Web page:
How do you buy wine? My guess is that, unless it’s spaghetti night and you are happy with hearty Burgundy, you no longer go into the corner liquor store, with its case stackings of whisky, vodka, gin and Gallo. That store still exists, but it’s not a place to buy fine wine.
The Internet has expanded our choices exponentially and to compete in today’s wine market, a dedicated wine merchant has to cater to customers who want something special.
I recently explored these changes in the wine trade with Michael Cinque, who, as owner of Amagansett Wine and Spirits, has been a dynamic part of the wine scene for over 30 years.
In 1979, Cinque took on the old Amagansett liquor store when his family bought it as a real estate investment. He recalls, “I needed something to do, but I had never run a retail store. I wasn’t a wine geek, so I approached the business like a consumer, thinking of what the person entering the store wants to find there. In the off-season, I traveled around to all the wine regions. You gotta meet the people!”
Meeting the people on both sides of the wine business is Cinque’s mantra. He knows thousands of the world’s winemakers, both renowned and obscure. He knows their wines. And he knows his customers. Ninety percent of his wines are hand-selected by him and his staff, who taste about one bottle out of every case, in staff seminars, just to know what they are selling. They can find a wine to please you if you tell them the last six wines you liked.
Although Cinque uses scores from Robert Parker’s reviews to give his own sales a boost, he knows not everyone agrees with Parker’s taste and he is distressed by the power of Parker’s scores. Cinque says, “Parker has changed the wine world. It’s good for me because it sells tons of wine. It’s bad for me because it has changed wine styles. Everyone [who makes wine] wants to get ‘the score.’ To own ‘the score.’ Now wine has to jump out of the bottle. No time to watch it change. These wines aren’t road tested. Thirty years ago, you had to rub the genie out of it.”
Having sold wine for decades and seen how people react to the critics’ scores after trying the wines, Cinque says, “Many of us don’t have the same palate as Parker. His 99-point score may be my 68. This is why you still have to have a trusted wine merchant. We all need a good doctor, a good lawyer and a good wine merchant!”
Cinque himself has many clients who ask him to buy wine for them because he knows what they like, regardless of scores.
“These aren’t speculators,” he says. “They buy great wine, drink it and share it. Gentlemen don’t resell wine.”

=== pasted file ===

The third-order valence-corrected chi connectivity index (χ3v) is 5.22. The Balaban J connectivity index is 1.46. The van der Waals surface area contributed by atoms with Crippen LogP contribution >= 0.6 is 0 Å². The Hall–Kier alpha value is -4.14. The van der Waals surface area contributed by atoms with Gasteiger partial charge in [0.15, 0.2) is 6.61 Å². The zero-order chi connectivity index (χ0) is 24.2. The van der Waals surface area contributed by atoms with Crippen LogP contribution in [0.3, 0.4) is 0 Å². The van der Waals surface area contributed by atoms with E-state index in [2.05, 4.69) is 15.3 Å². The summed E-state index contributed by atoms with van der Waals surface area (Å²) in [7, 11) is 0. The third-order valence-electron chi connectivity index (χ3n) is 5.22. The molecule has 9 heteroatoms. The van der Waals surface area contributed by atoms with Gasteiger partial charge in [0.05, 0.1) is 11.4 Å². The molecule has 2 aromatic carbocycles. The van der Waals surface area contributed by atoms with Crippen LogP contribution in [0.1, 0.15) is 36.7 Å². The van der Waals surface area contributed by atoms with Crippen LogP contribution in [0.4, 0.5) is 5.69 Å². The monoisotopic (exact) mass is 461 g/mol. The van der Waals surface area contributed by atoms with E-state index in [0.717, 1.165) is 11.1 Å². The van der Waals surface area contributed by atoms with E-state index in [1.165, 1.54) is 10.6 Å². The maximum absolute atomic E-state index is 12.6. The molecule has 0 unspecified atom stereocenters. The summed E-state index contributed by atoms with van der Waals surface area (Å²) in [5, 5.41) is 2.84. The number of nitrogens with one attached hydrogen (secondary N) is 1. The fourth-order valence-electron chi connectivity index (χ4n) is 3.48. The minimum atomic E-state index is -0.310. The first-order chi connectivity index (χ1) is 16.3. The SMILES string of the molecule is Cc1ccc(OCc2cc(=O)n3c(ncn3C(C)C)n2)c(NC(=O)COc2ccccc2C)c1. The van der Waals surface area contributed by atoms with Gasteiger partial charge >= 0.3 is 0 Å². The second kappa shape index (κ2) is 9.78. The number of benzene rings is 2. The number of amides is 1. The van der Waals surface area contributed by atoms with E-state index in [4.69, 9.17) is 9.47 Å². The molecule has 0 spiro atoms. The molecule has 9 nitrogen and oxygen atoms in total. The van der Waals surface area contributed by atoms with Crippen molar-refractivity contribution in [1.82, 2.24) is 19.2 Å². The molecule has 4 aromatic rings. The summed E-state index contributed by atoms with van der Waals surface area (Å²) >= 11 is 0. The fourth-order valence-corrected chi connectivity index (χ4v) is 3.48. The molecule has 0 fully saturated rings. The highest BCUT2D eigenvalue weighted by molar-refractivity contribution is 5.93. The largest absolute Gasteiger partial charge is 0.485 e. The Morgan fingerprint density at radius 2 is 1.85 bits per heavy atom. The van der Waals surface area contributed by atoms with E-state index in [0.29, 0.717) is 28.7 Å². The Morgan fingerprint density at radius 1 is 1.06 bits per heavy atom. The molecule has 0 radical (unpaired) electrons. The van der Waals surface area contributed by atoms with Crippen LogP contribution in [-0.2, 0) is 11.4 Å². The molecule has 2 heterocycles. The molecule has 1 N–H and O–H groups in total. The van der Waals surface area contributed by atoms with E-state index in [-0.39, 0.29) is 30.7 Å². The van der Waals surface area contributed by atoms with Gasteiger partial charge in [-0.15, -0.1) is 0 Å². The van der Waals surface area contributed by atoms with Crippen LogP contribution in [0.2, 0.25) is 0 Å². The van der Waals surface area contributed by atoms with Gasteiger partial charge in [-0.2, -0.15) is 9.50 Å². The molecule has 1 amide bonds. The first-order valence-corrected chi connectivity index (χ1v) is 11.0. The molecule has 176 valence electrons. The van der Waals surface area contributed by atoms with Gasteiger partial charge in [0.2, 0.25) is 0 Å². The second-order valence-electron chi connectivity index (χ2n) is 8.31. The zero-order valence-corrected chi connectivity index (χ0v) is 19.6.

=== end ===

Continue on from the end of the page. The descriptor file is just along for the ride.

In order to distinguish his shop from others, Cinque says, “I have to bring in the excitement, the esoteric stuff.” Unlike many of today’s wine shops, he doesn’t have a website and his presence on Facebook is minimal, but he does rely on the Internet in a big way. Besides selling from his store in Amagansett, for the past 10 years he has offered new releases and special deals to his email list. This is where, as he puts it, “Old school meets new school.” The Internet puts a new twist into his sales by extending his reach far beyond Amagansett. 70 percent of his sales are west of Shinnecock; his own trucks deliver to Manhattan and beyond.
Cinque knows that his customers are checking his deals against the online databases like WineSearcher.com. He checks them, too. “We don’t push ‘go’ unless we’re in the running [on price], he says. “We’re working on nickels and dimes.”
Uneasy with the consolidation of brands and distributors in the trade, Cinque gets behind small producers when he can. He invested in Red Hook, the Brooklyn winery that was decimated by Superstorm Sandy, and he tends his own little vineyard at home in Amagansett. He has his morning coffee sitting under his sauvignon blanc vines, communing with the spirit of his beloved grandfather, who used to make wine with grapes from the Brooklyn market and instilled in him a love of wine.
He says, “I have more respect for wine guys than ever. God bless them. I’m proud of Long Island. In our own lifetimes we’ll be there with Napa and Sonoma.”
Ms. Hargrave was a founder of the Long Island wine industry in 1973. She is currently a freelance writer and consultant.